41. 41. Drug Regulation Harris-Kefauver Amendments to the Food, Drug and Cosmetic Act 1962. <ul><li>The new act also required that all drugs that had been introduced between 1932 and 1962 undergo testing for effectiveness; any drug that failed to prove useful would be withdrawn. </li></ul><ul><li>Established rigorous procedures for testing new drugs. </li></ul>
  42. 42. Drug Regulation Controlled Substances Act <ul><li>This legislation set rules for the manufacture and distribution of drugs considered to have potential for abuse of the </li></ul><ul><li>Law defines categories into which controlled substances are placed . </li></ul><ul><li>The abuse potential of these agents becomes progressively less as we proceed from Schedule II to Schedule V </li></ul>
  43. 43. Drug Regulation The Orphan Drug Act (ODA) of January 1983 <ul><li>Meant to encourage pharmaceutical companies to develop drugs for diseases that have a small market </li></ul><ul><li>Companies that develop such a drug (a drug for a disorder affecting fewer than 200,000 people in the United States) may sell it without competition for seven years, [2] </li></ul>
  44. 44. Drug Regulation The Orphan Drug Act (ODA) of January 1983 <ul><li>Some statistical burdens are lessened in an effort to maintain development momentum. For example, orphan drug regulations generally acknowledge the fact that it may not be possible to test 1,000 patients in a phase III clinical trial, as fewer than that number may be afflicted with the disease in question. </li></ul>
  45. 45. Drug Names Chemical Name <ul><li>The chemical name constitutes a description of a drug using the nomenclature of chemistry </li></ul><ul><li>A drug's chemical name can be long and complex. </li></ul><ul><li>Because of their complexity, chemical names are inappropriate for everyday use </li></ul>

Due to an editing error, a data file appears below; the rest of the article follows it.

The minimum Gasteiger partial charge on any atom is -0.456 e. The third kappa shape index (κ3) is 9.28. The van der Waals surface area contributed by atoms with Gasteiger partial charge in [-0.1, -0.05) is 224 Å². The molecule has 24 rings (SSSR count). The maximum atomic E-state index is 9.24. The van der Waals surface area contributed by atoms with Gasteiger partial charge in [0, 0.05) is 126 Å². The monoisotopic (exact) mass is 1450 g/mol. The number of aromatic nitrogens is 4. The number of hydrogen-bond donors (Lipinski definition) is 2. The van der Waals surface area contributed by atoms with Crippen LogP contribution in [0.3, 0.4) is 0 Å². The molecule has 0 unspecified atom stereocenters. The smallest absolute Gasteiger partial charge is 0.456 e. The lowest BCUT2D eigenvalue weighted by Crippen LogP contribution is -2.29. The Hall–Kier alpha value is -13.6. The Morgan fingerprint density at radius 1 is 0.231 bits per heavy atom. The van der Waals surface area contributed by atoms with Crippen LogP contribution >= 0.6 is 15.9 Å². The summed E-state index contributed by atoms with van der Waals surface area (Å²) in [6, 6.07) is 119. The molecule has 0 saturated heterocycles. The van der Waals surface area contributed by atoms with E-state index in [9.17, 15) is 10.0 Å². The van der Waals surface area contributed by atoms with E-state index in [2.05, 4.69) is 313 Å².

46. 46. Drug Names Generic Name <ul><li>The generic name of a drug is assigned by the United States Adopted Names CounciL </li></ul><ul><li>Each drug has only one generic name. </li></ul><ul><li>The generic name is also known as the non­proprietary name or United States Adopted Name. </li></ul><ul><li>Generic names are less complex than chemical names but typically more complex than trade names. </li></ul><ul><li>Generic names are preferable to trade names for general use. </li></ul>
  47. 47. Drug Names Trade Name <ul><li>Trade names, also known as proprietary or brand names, are the names under which a drug is marketed. </li></ul><ul><li>These names are created by drug companies with the intention that they be easy for nurses, physicians, pharmacists, and consumers to recall and pronounce. </li></ul><ul><li>Since any drug can be marketed in different formulations and by multiple companies, the number of trade names that a drug can have is large. </li></ul>
  48. 48. Drug Names Trade Name <ul><li>Trade names must be approved by the FDA. </li></ul><ul><li>The review process tries to ensure that no two trade names are too similar. </li></ul><ul><li>Trade names cannot imply unlikely efficacy </li></ul>
  49. 49. Drug Classifications <ul><li>Pharmacologic- Actions –Mechanism of Action </li></ul><ul><li>Therapeutic--- What they are used for </li></ul>
  50. 50. Sources of Drug Information <ul><li>People </li></ul><ul><li>Pharmacists </li></ul><ul><li>Pharmaceutical Sales Representatives </li></ul><ul><li>Poison Control Centers </li></ul>